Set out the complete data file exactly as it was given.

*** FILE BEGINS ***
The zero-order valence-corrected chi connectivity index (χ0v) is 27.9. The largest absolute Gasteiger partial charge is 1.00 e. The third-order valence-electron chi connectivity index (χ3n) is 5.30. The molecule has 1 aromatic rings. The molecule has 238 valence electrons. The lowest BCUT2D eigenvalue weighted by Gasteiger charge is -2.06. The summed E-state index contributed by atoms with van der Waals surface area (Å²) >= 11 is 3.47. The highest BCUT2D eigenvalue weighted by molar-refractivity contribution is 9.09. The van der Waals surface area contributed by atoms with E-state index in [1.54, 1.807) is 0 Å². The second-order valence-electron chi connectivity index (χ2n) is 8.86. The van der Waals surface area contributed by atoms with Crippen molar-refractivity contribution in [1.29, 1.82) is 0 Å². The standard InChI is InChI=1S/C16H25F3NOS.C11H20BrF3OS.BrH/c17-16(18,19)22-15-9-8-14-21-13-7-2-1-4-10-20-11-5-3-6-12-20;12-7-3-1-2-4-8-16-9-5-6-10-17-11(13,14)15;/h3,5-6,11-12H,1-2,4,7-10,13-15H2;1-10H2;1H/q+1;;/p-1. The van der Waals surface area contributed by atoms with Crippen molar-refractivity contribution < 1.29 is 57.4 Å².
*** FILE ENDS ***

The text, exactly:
The zero-order valence-corrected chi connectivity index (χ0v) is 27.9. The largest absolute Gasteiger partial charge is 1.00 e. The third-order valence-electron chi connectivity index (χ3n) is 5.30. The molecule has 1 aromatic rings. The molecule has 238 valence electrons. The lowest BCUT2D eigenvalue weighted by Gasteiger charge is -2.06. The summed E-state index contributed by atoms with van der Waals surface area (Å²) >= 11 is 3.47. The highest BCUT2D eigenvalue weighted by molar-refractivity contribution is 9.09. The van der Waals surface area contributed by atoms with E-state index in [1.54, 1.807) is 0 Å². The second-order valence-electron chi connectivity index (χ2n) is 8.86. The van der Waals surface area contributed by atoms with Crippen molar-refractivity contribution in [1.29, 1.82) is 0 Å². The standard InChI is InChI=1S/C16H25F3NOS.C11H20BrF3OS.BrH/c17-16(18,19)22-15-9-8-14-21-13-7-2-1-4-10-20-11-5-3-6-12-20;12-7-3-1-2-4-8-16-9-5-6-10-17-11(13,14)15;/h3,5-6,11-12H,1-2,4,7-10,13-15H2;1-10H2;1H/q+1;;/p-1. The van der Waals surface area contributed by atoms with Crippen molar-refractivity contribution < 1.29 is 57.4 Å².